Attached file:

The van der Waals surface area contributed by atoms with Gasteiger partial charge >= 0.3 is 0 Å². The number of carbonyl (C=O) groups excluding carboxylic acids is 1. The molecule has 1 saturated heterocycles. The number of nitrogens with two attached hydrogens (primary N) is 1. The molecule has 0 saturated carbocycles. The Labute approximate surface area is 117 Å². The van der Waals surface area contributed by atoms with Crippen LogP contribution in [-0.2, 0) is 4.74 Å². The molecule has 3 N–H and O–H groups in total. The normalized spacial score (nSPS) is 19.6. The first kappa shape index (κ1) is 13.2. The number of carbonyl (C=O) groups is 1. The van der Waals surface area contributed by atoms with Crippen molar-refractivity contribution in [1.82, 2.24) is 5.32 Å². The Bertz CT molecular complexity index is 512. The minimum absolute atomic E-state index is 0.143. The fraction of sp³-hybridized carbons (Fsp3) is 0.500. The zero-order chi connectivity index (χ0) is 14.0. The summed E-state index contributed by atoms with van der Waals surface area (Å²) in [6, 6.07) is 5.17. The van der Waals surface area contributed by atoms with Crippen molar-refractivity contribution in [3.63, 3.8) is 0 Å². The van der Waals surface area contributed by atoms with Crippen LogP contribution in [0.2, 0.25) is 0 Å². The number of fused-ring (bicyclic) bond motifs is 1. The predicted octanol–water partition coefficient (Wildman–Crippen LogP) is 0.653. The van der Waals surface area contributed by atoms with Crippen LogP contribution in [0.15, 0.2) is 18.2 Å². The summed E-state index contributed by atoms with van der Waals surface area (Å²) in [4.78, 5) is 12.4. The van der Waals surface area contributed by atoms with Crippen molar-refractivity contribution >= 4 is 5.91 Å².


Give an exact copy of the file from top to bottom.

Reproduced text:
The van der Waals surface area contributed by atoms with Gasteiger partial charge >= 0.3 is 0 Å². The number of carbonyl (C=O) groups excluding carboxylic acids is 1. The molecule has 1 saturated heterocycles. The number of nitrogens with two attached hydrogens (primary N) is 1. The molecule has 0 saturated carbocycles. The Labute approximate surface area is 117 Å². The van der Waals surface area contributed by atoms with Crippen LogP contribution in [-0.2, 0) is 4.74 Å². The molecule has 3 N–H and O–H groups in total. The normalized spacial score (nSPS) is 19.6. The first kappa shape index (κ1) is 13.2. The number of carbonyl (C=O) groups is 1. The van der Waals surface area contributed by atoms with Crippen molar-refractivity contribution in [1.82, 2.24) is 5.32 Å². The Bertz CT molecular complexity index is 512. The minimum absolute atomic E-state index is 0.143. The fraction of sp³-hybridized carbons (Fsp3) is 0.500. The zero-order chi connectivity index (χ0) is 14.0. The summed E-state index contributed by atoms with van der Waals surface area (Å²) in [6, 6.07) is 5.17. The van der Waals surface area contributed by atoms with Crippen molar-refractivity contribution in [3.63, 3.8) is 0 Å². The van der Waals surface area contributed by atoms with Crippen LogP contribution in [0.2, 0.25) is 0 Å². The number of fused-ring (bicyclic) bond motifs is 1. The predicted octanol–water partition coefficient (Wildman–Crippen LogP) is 0.653. The van der Waals surface area contributed by atoms with Crippen LogP contribution in [0.15, 0.2) is 18.2 Å². The summed E-state index contributed by atoms with van der Waals surface area (Å²) in [4.78, 5) is 12.4. The van der Waals surface area contributed by atoms with Crippen molar-refractivity contribution >= 4 is 5.91 Å².